March 6/7 marked my two-year blogiversary which means I’ve been blogging about YA books for two years now.
When I started blogging I wanted to see more teens blogging and now I still do.
A lot of the things I wanted when I initially started blogging were nothing of importance but the topics I see teens talking about now are- race, gender, sexuality, religion, disabilities, etc.
And still, I see the adults who dominate the community, who hold the most power, shut ideas like that down.
We’re teens, these books are our lives and in part our own experiences. It’s our voices that should be listened too and heard.
When teens ask for diversity (and POC/queer adults help us) it shouldn’t be met with annoyance and ridicule from the adult bloggers and book tubers and hesitations and reluctance from the writers who are supposed to be writing for us.
Listen, us teens are putting in the time and effort to make forums online for YA books so you could can trust that they’re putting time into them every day outside of the online world. We carry them around school, exposing their friends and classmates and clubmates and teammates, and you can bet they’re talking to their friends about it and maybe even family. If a teen is going to make a book blog or booktube or Instagram to talk about these books you know they’re exposing other people even if we don’t have the widest Internet following and the best part is that they’re exposing them to fellow teens.
On top of that, we’re teens! The people being written about and represented! We know who are peers are, who they represent, we know our lives what’s accurate and what’s not. We know what we want to see in our books and that’s an accurate reflection of us!
Sure there are those adults, those librarians and English teachers who want to expose their students to these books and talk about them but overall TEENS are here and doing the work in the shadows!
I wake up every morning and look in the mirror (bc of face washing and there’s a mirror on my door, vanity at its finest) and I see a queer, white teen girl.
Now there are a lot of YA books about white girls so not that but how about queer girls?
Teen girls of color?
Teens of different genders?
Teens of different religions.
Teens with different disabilities?
I’m not trying to say I don’t want adults in the community or to push aside those with large followings. But I want more teens and I want more teen voices to be heard and listened to. Adult peoples are great but they aren’t the end all be all of YA. The teens are. We’re the characters, we’re the readers.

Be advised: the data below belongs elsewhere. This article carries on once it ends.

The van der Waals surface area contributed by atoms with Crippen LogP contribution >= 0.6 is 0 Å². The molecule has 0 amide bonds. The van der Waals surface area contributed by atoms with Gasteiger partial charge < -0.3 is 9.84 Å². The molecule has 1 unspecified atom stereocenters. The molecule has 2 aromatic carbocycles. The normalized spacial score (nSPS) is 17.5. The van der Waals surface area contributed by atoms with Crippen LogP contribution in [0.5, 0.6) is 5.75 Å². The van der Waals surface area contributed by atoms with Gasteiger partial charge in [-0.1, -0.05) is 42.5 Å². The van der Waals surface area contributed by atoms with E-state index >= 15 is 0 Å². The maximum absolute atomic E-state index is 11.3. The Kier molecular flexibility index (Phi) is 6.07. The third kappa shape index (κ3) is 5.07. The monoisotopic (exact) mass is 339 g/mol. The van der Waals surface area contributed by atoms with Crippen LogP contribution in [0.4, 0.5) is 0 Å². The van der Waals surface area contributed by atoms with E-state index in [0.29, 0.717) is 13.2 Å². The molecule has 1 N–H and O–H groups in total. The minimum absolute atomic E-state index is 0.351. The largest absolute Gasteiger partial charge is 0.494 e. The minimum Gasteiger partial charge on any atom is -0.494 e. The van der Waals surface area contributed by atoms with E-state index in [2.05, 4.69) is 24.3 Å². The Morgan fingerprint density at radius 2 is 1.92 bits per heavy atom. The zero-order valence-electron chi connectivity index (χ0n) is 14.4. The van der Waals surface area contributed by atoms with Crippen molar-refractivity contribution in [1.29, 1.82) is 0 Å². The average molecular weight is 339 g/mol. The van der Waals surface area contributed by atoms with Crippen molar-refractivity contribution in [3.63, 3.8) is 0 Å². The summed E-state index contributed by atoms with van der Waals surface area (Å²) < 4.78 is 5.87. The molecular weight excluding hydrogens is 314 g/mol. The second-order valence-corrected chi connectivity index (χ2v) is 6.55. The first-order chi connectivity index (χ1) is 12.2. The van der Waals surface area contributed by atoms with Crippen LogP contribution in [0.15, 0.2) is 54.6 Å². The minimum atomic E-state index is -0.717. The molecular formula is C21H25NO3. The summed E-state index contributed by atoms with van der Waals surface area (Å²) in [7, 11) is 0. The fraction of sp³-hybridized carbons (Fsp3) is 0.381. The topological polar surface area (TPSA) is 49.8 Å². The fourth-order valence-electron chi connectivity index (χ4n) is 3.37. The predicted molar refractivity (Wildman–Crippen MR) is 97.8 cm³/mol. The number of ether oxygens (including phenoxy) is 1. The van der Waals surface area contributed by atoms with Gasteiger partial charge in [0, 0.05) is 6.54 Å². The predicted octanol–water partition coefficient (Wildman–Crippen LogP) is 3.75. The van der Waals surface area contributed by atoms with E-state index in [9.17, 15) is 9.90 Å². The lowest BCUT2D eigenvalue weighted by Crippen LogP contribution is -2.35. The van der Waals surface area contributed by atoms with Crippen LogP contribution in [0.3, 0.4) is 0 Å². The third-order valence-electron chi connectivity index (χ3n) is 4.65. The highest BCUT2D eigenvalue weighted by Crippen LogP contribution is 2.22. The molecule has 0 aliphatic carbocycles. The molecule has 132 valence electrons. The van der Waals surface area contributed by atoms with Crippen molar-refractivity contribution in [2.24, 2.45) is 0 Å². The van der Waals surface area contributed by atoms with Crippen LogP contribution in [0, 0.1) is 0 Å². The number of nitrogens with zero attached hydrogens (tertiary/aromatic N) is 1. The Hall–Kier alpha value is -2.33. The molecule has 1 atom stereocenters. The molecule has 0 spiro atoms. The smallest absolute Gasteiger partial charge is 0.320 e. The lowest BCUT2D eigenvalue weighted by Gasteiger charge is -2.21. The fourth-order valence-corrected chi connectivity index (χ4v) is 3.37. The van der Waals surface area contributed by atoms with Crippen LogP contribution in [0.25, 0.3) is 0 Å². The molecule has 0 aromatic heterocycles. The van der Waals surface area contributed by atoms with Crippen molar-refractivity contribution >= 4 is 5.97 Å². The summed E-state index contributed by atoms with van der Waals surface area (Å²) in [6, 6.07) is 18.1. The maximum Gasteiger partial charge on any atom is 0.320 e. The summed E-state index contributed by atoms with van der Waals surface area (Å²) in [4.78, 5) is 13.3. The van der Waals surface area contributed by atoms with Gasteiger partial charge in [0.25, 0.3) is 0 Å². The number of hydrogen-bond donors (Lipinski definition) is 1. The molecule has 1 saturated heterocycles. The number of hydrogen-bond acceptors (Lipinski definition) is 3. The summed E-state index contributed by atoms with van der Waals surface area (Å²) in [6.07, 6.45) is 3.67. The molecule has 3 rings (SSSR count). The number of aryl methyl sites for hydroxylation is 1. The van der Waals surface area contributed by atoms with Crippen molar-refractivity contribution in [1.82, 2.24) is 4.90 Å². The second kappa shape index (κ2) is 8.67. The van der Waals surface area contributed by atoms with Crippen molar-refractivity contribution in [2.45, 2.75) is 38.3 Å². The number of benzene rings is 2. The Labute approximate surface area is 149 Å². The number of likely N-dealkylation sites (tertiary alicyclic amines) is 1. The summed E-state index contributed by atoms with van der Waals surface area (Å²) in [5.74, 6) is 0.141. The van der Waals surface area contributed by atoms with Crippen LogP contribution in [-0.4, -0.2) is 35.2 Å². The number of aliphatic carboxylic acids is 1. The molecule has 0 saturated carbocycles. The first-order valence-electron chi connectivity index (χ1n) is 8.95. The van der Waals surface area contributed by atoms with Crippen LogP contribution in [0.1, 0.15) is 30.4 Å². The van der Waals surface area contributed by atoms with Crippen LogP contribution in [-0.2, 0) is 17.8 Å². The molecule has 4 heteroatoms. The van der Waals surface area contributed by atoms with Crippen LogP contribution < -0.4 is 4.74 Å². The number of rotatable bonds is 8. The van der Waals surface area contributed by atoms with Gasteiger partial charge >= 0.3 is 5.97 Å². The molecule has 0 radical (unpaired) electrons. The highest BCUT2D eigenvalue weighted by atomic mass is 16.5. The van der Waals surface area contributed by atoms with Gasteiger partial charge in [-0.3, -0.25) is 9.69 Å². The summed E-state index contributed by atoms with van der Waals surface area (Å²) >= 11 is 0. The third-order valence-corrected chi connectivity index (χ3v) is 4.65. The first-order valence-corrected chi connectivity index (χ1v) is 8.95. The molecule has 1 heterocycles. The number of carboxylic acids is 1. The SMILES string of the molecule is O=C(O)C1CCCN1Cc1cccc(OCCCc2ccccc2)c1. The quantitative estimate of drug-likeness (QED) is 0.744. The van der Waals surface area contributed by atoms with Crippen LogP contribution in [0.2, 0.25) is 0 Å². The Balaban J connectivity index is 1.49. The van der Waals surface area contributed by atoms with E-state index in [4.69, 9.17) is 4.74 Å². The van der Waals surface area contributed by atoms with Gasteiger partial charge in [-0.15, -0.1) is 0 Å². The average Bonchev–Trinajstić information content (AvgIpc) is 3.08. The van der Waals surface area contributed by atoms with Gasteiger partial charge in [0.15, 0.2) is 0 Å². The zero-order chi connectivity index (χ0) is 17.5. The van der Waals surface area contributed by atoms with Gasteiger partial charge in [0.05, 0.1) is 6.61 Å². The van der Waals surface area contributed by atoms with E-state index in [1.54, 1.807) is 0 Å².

I’m not saying that we teens deserve followings in the thousands on our platforms with hundreds of interactions per post, or arcs, or private audiences with authors.
I’m saying we deserve a damn voice in what’s being written for us and a safe space in platforms for genres meant for US.
Listen to us. Acknowledge us. Don’t disregard us because we’re teens or because we have barely any followings.
When we say we want more people like us, more queer people, more people of color, more genders, more disabilities, LISTEN! Because that’s our lives, that’s what we see, our reality and our reality should be reflected in books written for us!
If you’re an author you should be doing your research anyways so what’s the harm in researching different people to rep? You’re writing YA for us so accurately represent us! Do your research on different races, religions, sexual orientations, romantic orientations, disabilities, and the like and add it in there!
I promise you we’re not all white, heterosexual, cis girls.
As a teen, I want a world that at least partially* reflects the one around me and when I tell people that I want to be heard and not disregarded by someone who’s only comfortable with having white, heterosexual teen girls as their MCs.
We’re a part of this community. We are this community. Listen to us. We’re here and we’re staying.
*Partially not meaning I want a world set in modern day society with all white people and no dragons, I really want diversity and dragons.